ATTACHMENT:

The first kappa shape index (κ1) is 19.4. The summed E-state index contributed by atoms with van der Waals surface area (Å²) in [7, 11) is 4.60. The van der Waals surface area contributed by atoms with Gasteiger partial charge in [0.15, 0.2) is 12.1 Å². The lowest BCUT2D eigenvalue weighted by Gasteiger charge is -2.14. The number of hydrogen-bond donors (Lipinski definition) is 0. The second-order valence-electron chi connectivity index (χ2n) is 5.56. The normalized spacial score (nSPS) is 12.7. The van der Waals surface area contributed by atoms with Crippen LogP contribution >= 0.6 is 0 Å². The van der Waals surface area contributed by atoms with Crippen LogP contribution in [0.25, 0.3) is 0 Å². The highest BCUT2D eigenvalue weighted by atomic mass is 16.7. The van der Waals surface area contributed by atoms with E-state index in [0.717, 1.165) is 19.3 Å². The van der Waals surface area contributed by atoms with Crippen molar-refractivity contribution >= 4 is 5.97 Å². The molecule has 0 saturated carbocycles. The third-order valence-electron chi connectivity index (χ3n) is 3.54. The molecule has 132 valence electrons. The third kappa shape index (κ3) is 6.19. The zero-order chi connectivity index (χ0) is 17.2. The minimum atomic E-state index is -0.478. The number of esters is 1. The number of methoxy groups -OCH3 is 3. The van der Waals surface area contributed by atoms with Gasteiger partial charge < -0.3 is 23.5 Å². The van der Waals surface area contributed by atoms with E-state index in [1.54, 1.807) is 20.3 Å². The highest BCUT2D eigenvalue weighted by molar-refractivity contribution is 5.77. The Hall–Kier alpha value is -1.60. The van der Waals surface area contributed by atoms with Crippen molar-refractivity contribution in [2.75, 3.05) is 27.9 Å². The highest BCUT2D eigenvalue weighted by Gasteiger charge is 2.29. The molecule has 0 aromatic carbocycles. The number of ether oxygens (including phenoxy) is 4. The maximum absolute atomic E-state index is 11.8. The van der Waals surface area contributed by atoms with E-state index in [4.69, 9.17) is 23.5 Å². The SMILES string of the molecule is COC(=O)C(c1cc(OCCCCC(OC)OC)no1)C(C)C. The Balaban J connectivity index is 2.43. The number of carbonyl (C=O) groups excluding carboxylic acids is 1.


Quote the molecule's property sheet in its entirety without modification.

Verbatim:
The first kappa shape index (κ1) is 19.4. The summed E-state index contributed by atoms with van der Waals surface area (Å²) in [7, 11) is 4.60. The van der Waals surface area contributed by atoms with Gasteiger partial charge in [0.15, 0.2) is 12.1 Å². The lowest BCUT2D eigenvalue weighted by Gasteiger charge is -2.14. The number of hydrogen-bond donors (Lipinski definition) is 0. The second-order valence-electron chi connectivity index (χ2n) is 5.56. The normalized spacial score (nSPS) is 12.7. The van der Waals surface area contributed by atoms with Crippen LogP contribution >= 0.6 is 0 Å². The van der Waals surface area contributed by atoms with Crippen LogP contribution in [0.25, 0.3) is 0 Å². The highest BCUT2D eigenvalue weighted by atomic mass is 16.7. The van der Waals surface area contributed by atoms with E-state index in [0.717, 1.165) is 19.3 Å². The van der Waals surface area contributed by atoms with Crippen molar-refractivity contribution >= 4 is 5.97 Å². The molecule has 0 saturated carbocycles. The third-order valence-electron chi connectivity index (χ3n) is 3.54. The molecule has 132 valence electrons. The third kappa shape index (κ3) is 6.19. The zero-order chi connectivity index (χ0) is 17.2. The minimum atomic E-state index is -0.478. The number of esters is 1. The number of methoxy groups -OCH3 is 3. The van der Waals surface area contributed by atoms with Gasteiger partial charge < -0.3 is 23.5 Å². The van der Waals surface area contributed by atoms with E-state index in [1.54, 1.807) is 20.3 Å². The highest BCUT2D eigenvalue weighted by molar-refractivity contribution is 5.77. The Hall–Kier alpha value is -1.60. The van der Waals surface area contributed by atoms with Crippen molar-refractivity contribution in [2.75, 3.05) is 27.9 Å². The highest BCUT2D eigenvalue weighted by Gasteiger charge is 2.29. The molecule has 0 aromatic carbocycles. The number of ether oxygens (including phenoxy) is 4. The maximum absolute atomic E-state index is 11.8. The van der Waals surface area contributed by atoms with E-state index in [4.69, 9.17) is 23.5 Å². The SMILES string of the molecule is COC(=O)C(c1cc(OCCCCC(OC)OC)no1)C(C)C. The Balaban J connectivity index is 2.43. The number of carbonyl (C=O) groups excluding carboxylic acids is 1.